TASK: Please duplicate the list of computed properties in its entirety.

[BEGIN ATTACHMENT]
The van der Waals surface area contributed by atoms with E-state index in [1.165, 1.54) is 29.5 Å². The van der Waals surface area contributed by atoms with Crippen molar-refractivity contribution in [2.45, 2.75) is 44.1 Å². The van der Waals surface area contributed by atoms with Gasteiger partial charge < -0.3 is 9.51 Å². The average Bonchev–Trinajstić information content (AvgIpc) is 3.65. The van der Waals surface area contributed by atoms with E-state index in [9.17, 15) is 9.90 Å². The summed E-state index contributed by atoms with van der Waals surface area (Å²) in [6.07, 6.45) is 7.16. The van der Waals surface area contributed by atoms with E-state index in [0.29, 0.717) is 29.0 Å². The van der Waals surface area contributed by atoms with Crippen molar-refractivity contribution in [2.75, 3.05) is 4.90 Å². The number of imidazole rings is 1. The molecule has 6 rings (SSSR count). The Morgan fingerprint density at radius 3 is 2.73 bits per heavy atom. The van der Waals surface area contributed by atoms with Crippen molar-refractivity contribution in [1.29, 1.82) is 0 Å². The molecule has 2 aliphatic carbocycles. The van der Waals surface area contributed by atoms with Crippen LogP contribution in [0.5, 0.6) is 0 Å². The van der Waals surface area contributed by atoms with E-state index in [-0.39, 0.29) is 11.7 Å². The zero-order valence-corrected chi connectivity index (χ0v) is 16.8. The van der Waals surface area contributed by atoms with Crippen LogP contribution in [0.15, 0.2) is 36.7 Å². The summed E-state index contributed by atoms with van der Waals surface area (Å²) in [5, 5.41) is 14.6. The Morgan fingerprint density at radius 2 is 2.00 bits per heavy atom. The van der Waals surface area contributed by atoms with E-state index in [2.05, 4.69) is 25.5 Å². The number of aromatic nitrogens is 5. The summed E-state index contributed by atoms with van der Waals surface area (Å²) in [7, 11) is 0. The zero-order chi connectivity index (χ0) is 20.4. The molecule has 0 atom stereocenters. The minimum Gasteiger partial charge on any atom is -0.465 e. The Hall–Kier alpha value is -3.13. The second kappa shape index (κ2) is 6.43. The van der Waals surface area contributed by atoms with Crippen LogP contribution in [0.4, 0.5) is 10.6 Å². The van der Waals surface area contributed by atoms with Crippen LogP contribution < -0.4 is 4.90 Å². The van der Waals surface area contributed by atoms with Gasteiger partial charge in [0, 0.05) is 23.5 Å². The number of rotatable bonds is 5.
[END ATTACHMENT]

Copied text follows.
The van der Waals surface area contributed by atoms with E-state index in [1.165, 1.54) is 29.5 Å². The van der Waals surface area contributed by atoms with Crippen molar-refractivity contribution in [2.45, 2.75) is 44.1 Å². The van der Waals surface area contributed by atoms with Gasteiger partial charge < -0.3 is 9.51 Å². The average Bonchev–Trinajstić information content (AvgIpc) is 3.65. The van der Waals surface area contributed by atoms with E-state index in [9.17, 15) is 9.90 Å². The summed E-state index contributed by atoms with van der Waals surface area (Å²) in [6.07, 6.45) is 7.16. The van der Waals surface area contributed by atoms with E-state index in [0.29, 0.717) is 29.0 Å². The van der Waals surface area contributed by atoms with Crippen molar-refractivity contribution in [2.75, 3.05) is 4.90 Å². The number of imidazole rings is 1. The molecule has 6 rings (SSSR count). The Morgan fingerprint density at radius 3 is 2.73 bits per heavy atom. The van der Waals surface area contributed by atoms with Crippen molar-refractivity contribution in [1.29, 1.82) is 0 Å². The molecule has 2 aliphatic carbocycles. The van der Waals surface area contributed by atoms with Crippen LogP contribution in [0.5, 0.6) is 0 Å². The van der Waals surface area contributed by atoms with E-state index in [-0.39, 0.29) is 11.7 Å². The zero-order valence-corrected chi connectivity index (χ0v) is 16.8. The van der Waals surface area contributed by atoms with Crippen LogP contribution in [0.15, 0.2) is 36.7 Å². The summed E-state index contributed by atoms with van der Waals surface area (Å²) in [5, 5.41) is 14.6. The Morgan fingerprint density at radius 2 is 2.00 bits per heavy atom. The van der Waals surface area contributed by atoms with E-state index in [2.05, 4.69) is 25.5 Å². The number of aromatic nitrogens is 5. The summed E-state index contributed by atoms with van der Waals surface area (Å²) in [7, 11) is 0. The zero-order chi connectivity index (χ0) is 20.4. The molecule has 0 atom stereocenters. The minimum Gasteiger partial charge on any atom is -0.465 e. The Hall–Kier alpha value is -3.13. The second kappa shape index (κ2) is 6.43. The van der Waals surface area contributed by atoms with Crippen LogP contribution in [0.4, 0.5) is 10.6 Å². The van der Waals surface area contributed by atoms with Crippen LogP contribution < -0.4 is 4.90 Å². The van der Waals surface area contributed by atoms with Gasteiger partial charge in [0, 0.05) is 23.5 Å². The number of rotatable bonds is 5.